- The date range timer should include all dates leading up to the first event, but you can adjust the cut off date if you want last minute registrations to automatically be registered for the following event. So, choose a range that accommodates based on your own preference.
(Each “track” in this sequence will have a different date range, and they should not overlap.)
- The “Set Field Value” is the widget responsible for recording the Event Date into a custom field on the contact record, this is important because it will be used in the next sequence to control the delivery of reminders.
(Note: The first track would have the date of event one, the second would have the date of event two, etc.)
- This is the “Event Date Set” tag, and this will be the same for each track in this sequence. This tag is important because once the custom field has been updated with the event date, this ensures that the contact is extracted from the sequence by achieving the Tag Goal attached to it.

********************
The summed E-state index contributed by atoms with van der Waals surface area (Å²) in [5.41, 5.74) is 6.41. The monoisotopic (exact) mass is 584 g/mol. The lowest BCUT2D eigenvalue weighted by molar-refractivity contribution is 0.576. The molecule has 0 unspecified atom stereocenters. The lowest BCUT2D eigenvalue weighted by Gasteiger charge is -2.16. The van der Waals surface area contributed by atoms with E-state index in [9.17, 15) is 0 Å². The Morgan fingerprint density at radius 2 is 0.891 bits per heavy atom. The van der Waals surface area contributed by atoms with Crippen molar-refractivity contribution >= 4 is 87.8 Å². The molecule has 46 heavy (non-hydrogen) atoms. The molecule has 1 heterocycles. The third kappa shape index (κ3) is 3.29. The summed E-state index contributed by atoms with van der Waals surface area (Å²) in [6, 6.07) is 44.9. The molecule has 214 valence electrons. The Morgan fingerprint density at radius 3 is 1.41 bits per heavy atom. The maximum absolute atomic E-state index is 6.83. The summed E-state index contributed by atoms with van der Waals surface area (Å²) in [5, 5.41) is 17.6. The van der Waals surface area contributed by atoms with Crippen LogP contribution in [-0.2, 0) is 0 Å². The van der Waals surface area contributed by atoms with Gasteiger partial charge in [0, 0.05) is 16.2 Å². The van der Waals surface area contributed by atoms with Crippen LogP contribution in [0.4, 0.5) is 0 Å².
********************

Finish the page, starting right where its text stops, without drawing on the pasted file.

Inside the Reminder Sequence:
- Add the Confirmation email and merge in the Event date
- Use a field timer with the event date. Be sure to choose the option – “Use year from field”
- Add a reminder email to let people know when the event is approaching.
- Add another field timer, followed by another email, for as many reminders as you’d like.
Here’s how the inside of the Event Reminders Sequence (highlighted in blue above) will look:
Okay, that’s about the size of things. You should now have a functional campaign designed to automatically assign registrants to the next upcoming event, and then send reminders as the event approaches.